I would like to solve the linear system `Ax = b`

in a linear least squares fashion, thereby obtaining `x`

. Matrices `A`

, `x`

and `b`

contain elements that are complex numbers.

Matrix `A`

has dimensions of `n`

by `n`

, and `A`

is a square matrix that is also lower triangular. Vectors `b`

and `x`

have lengths of `n`

. There are as many unknowns as there are equations in this system, but since `b`

is a vector filled with actual measured "data", I suspect that it would be better to do this in a linear least squares fashion.

I am looking for an algorithm that will efficiently solve this system in a LLS fashion, using perhaps a sparse matrix data structure for lower-triangular matrix `A`

.

Perhaps there is a C/C++ library with such an algorithm already available? (I suspect that it is best to use a library due to optimized code.) Looking around in the Eigen matrix library, it appears that SVD decomposition can be used to solve a system of equations in a LLS fashion (link to Eigen documentation). However, how do I work with complex numbers in Eigen?

It appears that the Eigen library works with the SVD, and then uses this for LLS solving.

Here is a code snippet demonstrating what I would like to do:

```
#include <iostream>
#include <Eigen/Dense>
#include <complex>
using namespace Eigen;
int main()
{
// I would like to assign complex numbers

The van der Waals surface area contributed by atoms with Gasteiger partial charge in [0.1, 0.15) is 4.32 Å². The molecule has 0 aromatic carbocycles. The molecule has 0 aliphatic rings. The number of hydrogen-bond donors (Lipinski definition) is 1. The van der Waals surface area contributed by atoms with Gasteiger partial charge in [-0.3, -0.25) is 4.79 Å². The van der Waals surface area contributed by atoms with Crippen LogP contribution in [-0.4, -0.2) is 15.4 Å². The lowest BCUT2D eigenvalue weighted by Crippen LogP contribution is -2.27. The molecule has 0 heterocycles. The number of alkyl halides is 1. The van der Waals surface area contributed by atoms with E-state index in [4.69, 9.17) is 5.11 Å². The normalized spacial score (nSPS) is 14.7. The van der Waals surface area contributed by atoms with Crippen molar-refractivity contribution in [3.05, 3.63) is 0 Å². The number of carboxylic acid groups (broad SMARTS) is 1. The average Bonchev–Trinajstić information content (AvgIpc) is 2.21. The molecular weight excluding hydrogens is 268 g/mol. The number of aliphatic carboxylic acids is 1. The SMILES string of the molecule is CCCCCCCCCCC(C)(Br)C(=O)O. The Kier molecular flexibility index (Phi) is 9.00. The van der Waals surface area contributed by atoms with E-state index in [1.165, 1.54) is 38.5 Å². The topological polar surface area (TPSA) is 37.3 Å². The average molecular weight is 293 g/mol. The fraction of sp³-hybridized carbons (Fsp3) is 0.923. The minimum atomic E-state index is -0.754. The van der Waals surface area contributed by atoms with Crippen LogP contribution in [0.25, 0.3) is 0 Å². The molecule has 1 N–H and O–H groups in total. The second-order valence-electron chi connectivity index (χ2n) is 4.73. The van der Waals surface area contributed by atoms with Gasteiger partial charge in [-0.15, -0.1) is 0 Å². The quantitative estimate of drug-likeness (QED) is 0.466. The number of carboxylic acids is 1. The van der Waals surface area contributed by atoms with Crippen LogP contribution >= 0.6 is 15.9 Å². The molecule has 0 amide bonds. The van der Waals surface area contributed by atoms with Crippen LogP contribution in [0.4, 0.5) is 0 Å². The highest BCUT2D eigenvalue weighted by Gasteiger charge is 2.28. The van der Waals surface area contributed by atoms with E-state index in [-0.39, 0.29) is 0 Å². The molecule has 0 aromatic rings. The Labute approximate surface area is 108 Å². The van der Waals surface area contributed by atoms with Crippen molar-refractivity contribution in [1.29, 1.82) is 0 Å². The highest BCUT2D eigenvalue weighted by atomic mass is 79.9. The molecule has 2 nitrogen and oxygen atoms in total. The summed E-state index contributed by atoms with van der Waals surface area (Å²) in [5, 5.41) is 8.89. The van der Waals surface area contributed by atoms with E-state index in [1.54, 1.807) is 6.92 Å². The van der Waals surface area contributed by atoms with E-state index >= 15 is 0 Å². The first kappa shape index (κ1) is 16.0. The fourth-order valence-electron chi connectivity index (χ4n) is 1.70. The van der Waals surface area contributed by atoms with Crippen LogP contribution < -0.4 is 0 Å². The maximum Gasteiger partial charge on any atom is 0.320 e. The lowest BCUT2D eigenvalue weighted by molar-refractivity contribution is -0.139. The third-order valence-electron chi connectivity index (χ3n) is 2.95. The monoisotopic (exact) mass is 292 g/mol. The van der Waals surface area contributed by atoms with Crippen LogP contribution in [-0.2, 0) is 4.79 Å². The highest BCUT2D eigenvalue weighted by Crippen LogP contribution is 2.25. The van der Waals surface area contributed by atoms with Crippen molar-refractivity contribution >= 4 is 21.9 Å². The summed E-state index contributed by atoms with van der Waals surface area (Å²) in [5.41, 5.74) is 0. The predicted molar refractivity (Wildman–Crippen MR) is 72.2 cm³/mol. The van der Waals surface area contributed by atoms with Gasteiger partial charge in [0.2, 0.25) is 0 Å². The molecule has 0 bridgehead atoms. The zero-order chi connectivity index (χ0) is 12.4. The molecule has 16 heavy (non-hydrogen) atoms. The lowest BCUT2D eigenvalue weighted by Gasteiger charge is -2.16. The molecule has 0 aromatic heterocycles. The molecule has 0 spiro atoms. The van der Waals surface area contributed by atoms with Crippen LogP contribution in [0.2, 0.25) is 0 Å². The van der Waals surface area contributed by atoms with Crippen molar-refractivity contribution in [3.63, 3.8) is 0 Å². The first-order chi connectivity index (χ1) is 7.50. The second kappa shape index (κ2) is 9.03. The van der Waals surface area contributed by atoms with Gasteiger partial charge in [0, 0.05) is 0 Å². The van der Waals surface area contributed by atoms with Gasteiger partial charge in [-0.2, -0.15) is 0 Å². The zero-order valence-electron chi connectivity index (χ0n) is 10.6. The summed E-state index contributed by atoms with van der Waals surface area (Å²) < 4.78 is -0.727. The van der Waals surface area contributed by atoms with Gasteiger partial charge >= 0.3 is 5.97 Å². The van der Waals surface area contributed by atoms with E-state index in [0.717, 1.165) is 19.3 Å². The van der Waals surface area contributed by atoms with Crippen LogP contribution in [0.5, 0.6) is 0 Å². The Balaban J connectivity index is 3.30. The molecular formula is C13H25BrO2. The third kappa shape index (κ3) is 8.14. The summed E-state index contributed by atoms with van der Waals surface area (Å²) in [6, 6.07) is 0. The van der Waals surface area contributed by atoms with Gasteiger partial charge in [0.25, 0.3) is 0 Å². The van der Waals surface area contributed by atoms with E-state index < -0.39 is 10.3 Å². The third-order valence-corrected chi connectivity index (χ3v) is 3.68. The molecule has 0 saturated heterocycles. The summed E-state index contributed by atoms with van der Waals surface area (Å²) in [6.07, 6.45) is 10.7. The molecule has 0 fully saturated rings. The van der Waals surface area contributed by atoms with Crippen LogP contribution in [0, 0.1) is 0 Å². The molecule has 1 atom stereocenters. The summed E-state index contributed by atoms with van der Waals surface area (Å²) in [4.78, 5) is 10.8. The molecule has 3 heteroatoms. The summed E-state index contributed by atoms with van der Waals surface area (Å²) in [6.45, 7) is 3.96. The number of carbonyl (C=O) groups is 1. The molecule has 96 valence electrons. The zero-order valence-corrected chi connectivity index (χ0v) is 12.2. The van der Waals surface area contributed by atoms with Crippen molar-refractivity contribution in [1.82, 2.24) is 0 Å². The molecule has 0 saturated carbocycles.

// to A and b
/*
MatrixXcd A(4, 4);
A(0,0) = std::complex(3,5); // Compiler error occurs here
A(1,0) = std::complex(4,4);
A(1,1) = std::complex(5,3);
A(2,0) = std::complex(2,2);
A(2,1) = std::complex(3,3);
A(2,2) = std::complex(4,4);
A(3,0) = std::complex(5,3);
A(3,1) = std::complex(2,4);
A(3,2) = std::complex(4,3);
A(3,3) = std::complex(2,4);
*/
// The following code is taken from:
// http://eigen.tuxfamily.org/dox/TutorialLinearAlgebra.html#TutorialLinAlgLeastsquares
// This is what I want to do, but with complex numbers
// and with A as lower triangular
MatrixXf A = MatrixXf::Random(3, 3);
std::cout << "Here is the matrix A:\n" << A << std::endl;
VectorXf b = VectorXf::Random(3);
std::cout << "Here is the right hand side b:\n" << b << std::endl;
std::cout << "The least-squares solution is:\n"
<< A.jacobiSvd(ComputeThinU | ComputeThinV).solve(b) << std::endl;
}// end
```

Here is the compiler error:

```
error: missing template arguments before '(' token
```

**UPDATE**

Here is an updated program showing how to deal with the LLS solving using Eigen. This code does indeed compile correctly.

```
#include <iostream>
#include <Eigen/Dense>
#include <complex>
using namespace Eigen;
int main()
{
MatrixXcd A(4, 4);
A(0,0) = std::complex<double>(3,5);
A(1,0) = std::complex<double>(4,4);
A(1,1) = std::complex<double>(5,3);
A(2,0) = std::complex<double>(2,2);
A(2,1) = std::complex<double>(3,3);
A(2,2) = std::complex<double>(4,4);
A(3,0) = std::complex<double>(5,3);
A(3,1) = std::complex<double>(2,4);
A(3,2) = std::complex<double>(4,3);
A(3,3) = std::complex<double>(2,4);
VectorXcd b(4);
b(0) = std::complex<double>(3,5);
b(1) = std::complex<double>(2,0);
b(2) = std::complex<double>(8,2);
b(3) = std::complex<double>(4,8);
std::cout << "Here is the A matrix:" << std::endl;
std::cout << A << std::endl;
std::cout << "Here is the b vector:" << std::endl;
std::cout << b << std::endl;
std::cout << "The least-squares solution is:\n"
<< A.jacobiSvd(ComputeThinU | ComputeThinV).solve(b) << std::endl;
}// end
```

`A(0,0) = std::complex(3,5);`

, and the assignments of object type`std::complex`

. – Nicholas Kinar Dec 6 '12 at 15:54